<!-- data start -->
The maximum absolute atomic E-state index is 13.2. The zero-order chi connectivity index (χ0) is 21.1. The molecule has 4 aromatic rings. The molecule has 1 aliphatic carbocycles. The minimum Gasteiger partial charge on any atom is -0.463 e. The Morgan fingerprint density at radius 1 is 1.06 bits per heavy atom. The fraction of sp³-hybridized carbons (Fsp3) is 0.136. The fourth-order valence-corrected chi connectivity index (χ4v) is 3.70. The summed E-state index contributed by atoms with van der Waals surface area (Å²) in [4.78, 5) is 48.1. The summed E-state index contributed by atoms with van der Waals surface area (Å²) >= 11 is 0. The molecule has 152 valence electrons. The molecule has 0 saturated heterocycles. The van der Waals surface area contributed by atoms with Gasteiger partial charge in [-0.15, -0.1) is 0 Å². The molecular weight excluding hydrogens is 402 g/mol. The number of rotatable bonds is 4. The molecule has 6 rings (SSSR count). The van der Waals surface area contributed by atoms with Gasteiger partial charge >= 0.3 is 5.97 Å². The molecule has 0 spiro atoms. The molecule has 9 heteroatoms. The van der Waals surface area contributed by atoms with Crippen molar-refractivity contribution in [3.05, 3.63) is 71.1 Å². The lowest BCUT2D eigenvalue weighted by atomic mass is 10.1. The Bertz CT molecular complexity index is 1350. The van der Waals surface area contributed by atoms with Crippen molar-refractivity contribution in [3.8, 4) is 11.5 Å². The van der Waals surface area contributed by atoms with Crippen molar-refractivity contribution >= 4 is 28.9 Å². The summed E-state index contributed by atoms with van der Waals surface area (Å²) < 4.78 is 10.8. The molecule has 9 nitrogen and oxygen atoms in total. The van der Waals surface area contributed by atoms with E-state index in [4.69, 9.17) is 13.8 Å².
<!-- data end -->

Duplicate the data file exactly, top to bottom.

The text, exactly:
The maximum absolute atomic E-state index is 13.2. The zero-order chi connectivity index (χ0) is 21.1. The molecule has 4 aromatic rings. The molecule has 1 aliphatic carbocycles. The minimum Gasteiger partial charge on any atom is -0.463 e. The Morgan fingerprint density at radius 1 is 1.06 bits per heavy atom. The fraction of sp³-hybridized carbons (Fsp3) is 0.136. The fourth-order valence-corrected chi connectivity index (χ4v) is 3.70. The summed E-state index contributed by atoms with van der Waals surface area (Å²) in [4.78, 5) is 48.1. The summed E-state index contributed by atoms with van der Waals surface area (Å²) >= 11 is 0. The molecule has 152 valence electrons. The molecule has 0 saturated heterocycles. The van der Waals surface area contributed by atoms with Gasteiger partial charge in [-0.15, -0.1) is 0 Å². The molecular weight excluding hydrogens is 402 g/mol. The number of rotatable bonds is 4. The molecule has 6 rings (SSSR count). The van der Waals surface area contributed by atoms with Gasteiger partial charge >= 0.3 is 5.97 Å². The molecule has 0 spiro atoms. The molecule has 9 heteroatoms. The van der Waals surface area contributed by atoms with Crippen molar-refractivity contribution in [3.05, 3.63) is 71.1 Å². The lowest BCUT2D eigenvalue weighted by atomic mass is 10.1. The Bertz CT molecular complexity index is 1350. The van der Waals surface area contributed by atoms with Crippen molar-refractivity contribution in [3.8, 4) is 11.5 Å². The van der Waals surface area contributed by atoms with Crippen molar-refractivity contribution >= 4 is 28.9 Å². The summed E-state index contributed by atoms with van der Waals surface area (Å²) < 4.78 is 10.8. The molecule has 9 nitrogen and oxygen atoms in total. The van der Waals surface area contributed by atoms with E-state index in [4.69, 9.17) is 13.8 Å².